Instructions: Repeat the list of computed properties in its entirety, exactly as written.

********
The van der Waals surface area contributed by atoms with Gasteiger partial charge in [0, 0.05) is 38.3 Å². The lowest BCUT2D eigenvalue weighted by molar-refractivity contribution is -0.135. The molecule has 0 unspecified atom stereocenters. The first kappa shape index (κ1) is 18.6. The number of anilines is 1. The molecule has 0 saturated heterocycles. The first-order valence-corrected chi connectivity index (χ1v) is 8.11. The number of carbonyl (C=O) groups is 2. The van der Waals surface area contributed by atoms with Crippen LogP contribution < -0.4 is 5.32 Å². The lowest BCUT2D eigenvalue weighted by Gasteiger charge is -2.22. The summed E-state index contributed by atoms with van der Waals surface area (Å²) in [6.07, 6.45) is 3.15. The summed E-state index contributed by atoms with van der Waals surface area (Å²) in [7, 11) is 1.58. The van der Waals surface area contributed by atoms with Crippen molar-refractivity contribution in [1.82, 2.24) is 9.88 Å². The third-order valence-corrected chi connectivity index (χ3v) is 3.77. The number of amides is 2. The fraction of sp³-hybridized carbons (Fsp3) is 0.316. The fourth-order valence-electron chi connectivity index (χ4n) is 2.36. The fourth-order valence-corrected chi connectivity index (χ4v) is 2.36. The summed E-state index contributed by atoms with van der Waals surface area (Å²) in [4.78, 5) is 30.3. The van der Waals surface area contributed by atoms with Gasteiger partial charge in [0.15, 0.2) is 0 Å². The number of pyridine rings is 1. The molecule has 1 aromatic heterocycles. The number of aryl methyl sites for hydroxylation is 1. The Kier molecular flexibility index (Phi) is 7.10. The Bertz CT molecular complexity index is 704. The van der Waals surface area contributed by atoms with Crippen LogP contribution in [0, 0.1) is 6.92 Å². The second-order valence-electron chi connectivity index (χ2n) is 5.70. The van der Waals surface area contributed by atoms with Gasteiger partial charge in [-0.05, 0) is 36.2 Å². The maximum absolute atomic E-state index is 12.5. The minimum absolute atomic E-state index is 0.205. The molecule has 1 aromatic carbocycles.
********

The van der Waals surface area contributed by atoms with Gasteiger partial charge in [0, 0.05) is 38.3 Å². The lowest BCUT2D eigenvalue weighted by molar-refractivity contribution is -0.135. The molecule has 0 unspecified atom stereocenters. The first kappa shape index (κ1) is 18.6. The number of anilines is 1. The molecule has 0 saturated heterocycles. The first-order valence-corrected chi connectivity index (χ1v) is 8.11. The number of carbonyl (C=O) groups is 2. The van der Waals surface area contributed by atoms with Crippen LogP contribution < -0.4 is 5.32 Å². The lowest BCUT2D eigenvalue weighted by Gasteiger charge is -2.22. The summed E-state index contributed by atoms with van der Waals surface area (Å²) in [6.07, 6.45) is 3.15. The summed E-state index contributed by atoms with van der Waals surface area (Å²) in [7, 11) is 1.58. The van der Waals surface area contributed by atoms with Crippen molar-refractivity contribution in [1.82, 2.24) is 9.88 Å². The third-order valence-corrected chi connectivity index (χ3v) is 3.77. The number of amides is 2. The fraction of sp³-hybridized carbons (Fsp3) is 0.316. The fourth-order valence-electron chi connectivity index (χ4n) is 2.36. The fourth-order valence-corrected chi connectivity index (χ4v) is 2.36. The summed E-state index contributed by atoms with van der Waals surface area (Å²) in [4.78, 5) is 30.3. The van der Waals surface area contributed by atoms with Gasteiger partial charge in [0.15, 0.2) is 0 Å². The number of pyridine rings is 1. The molecule has 1 aromatic heterocycles. The number of aryl methyl sites for hydroxylation is 1. The Kier molecular flexibility index (Phi) is 7.10. The Bertz CT molecular complexity index is 704. The van der Waals surface area contributed by atoms with Crippen LogP contribution in [0, 0.1) is 6.92 Å². The second-order valence-electron chi connectivity index (χ2n) is 5.70. The van der Waals surface area contributed by atoms with Gasteiger partial charge in [-0.05, 0) is 36.2 Å². The maximum absolute atomic E-state index is 12.5. The minimum absolute atomic E-state index is 0.205. The molecule has 1 aromatic carbocycles.